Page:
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According to the file on the film in the MPAA/PCA Collection at the AMPAS Library, the Danziger Brothers, who were based in both New York and London, organized a company, Fritzi Pictures, Inc., specifically for this film. The file also indicates that the film was originally intended for Paramount release. Although Babes in Bagdad was released in color, the print viewed was in black-and-white. In a December 9, 1951 New York Times news item, co-producer Edward J. Danziger stated that the film would be shot in Cinefotocolor, a new, Spanish color process utilizing a chemical dye process and a special camera but ordinary black-and-white negative and positive film. The Hollywood Reporter review of the film described the process as "frequently hazy and murky in various shades of blue, tan and red." Advertisements for the film's U.S. release listed the color as "Exotic Color." The music composer was usually credited as Jess Garca Leoz. The order of the opening and ending cast credits differ. The New York Times article stated that some scenes were to be shot in Tunis, but it has not been determined if location shooting actually took place there.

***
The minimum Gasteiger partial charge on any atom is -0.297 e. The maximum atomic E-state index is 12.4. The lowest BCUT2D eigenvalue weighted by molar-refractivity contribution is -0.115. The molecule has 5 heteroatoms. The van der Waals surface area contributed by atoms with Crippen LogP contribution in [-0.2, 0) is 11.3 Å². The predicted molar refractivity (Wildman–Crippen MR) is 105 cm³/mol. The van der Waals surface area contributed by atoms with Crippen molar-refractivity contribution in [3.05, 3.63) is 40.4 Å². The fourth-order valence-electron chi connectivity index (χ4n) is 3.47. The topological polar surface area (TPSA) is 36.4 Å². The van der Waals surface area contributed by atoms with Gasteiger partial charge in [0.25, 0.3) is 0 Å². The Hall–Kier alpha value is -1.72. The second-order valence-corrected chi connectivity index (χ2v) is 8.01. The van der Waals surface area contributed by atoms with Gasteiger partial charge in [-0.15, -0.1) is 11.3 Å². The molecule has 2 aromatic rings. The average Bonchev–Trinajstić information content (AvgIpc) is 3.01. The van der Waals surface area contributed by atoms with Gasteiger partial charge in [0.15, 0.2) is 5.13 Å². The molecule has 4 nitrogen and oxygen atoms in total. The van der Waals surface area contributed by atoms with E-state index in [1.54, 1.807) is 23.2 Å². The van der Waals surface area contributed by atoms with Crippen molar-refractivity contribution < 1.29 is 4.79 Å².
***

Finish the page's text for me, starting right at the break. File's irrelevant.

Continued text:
Muchachas de Bagdad, a Spanish-language version of this film was made simultaneously and included variations on the original screenplay. The principal actors, Paulette Goddard, Gypsy Rose Lee, Richard Ney and John Boles were dubbed, while supporting roles were played by Spanish-speaking actors: "Sharkan" by Rafael Durn, "Zelika" by Julia Lajos, "Omar" by Antonio Riquelme and "Officer" by Luis Induni. The credits on the Spanish version list Jernimo Mihura and Edgar G. Ulmer as co-directors, Jack Cox and Georges Perinal as directors of photography, Jos Luis Prez de Rozas as camera operator and Marina Norek as choreographer. The pressbook for the Spanish version also credits Georges Perinal as director of photography of the English version.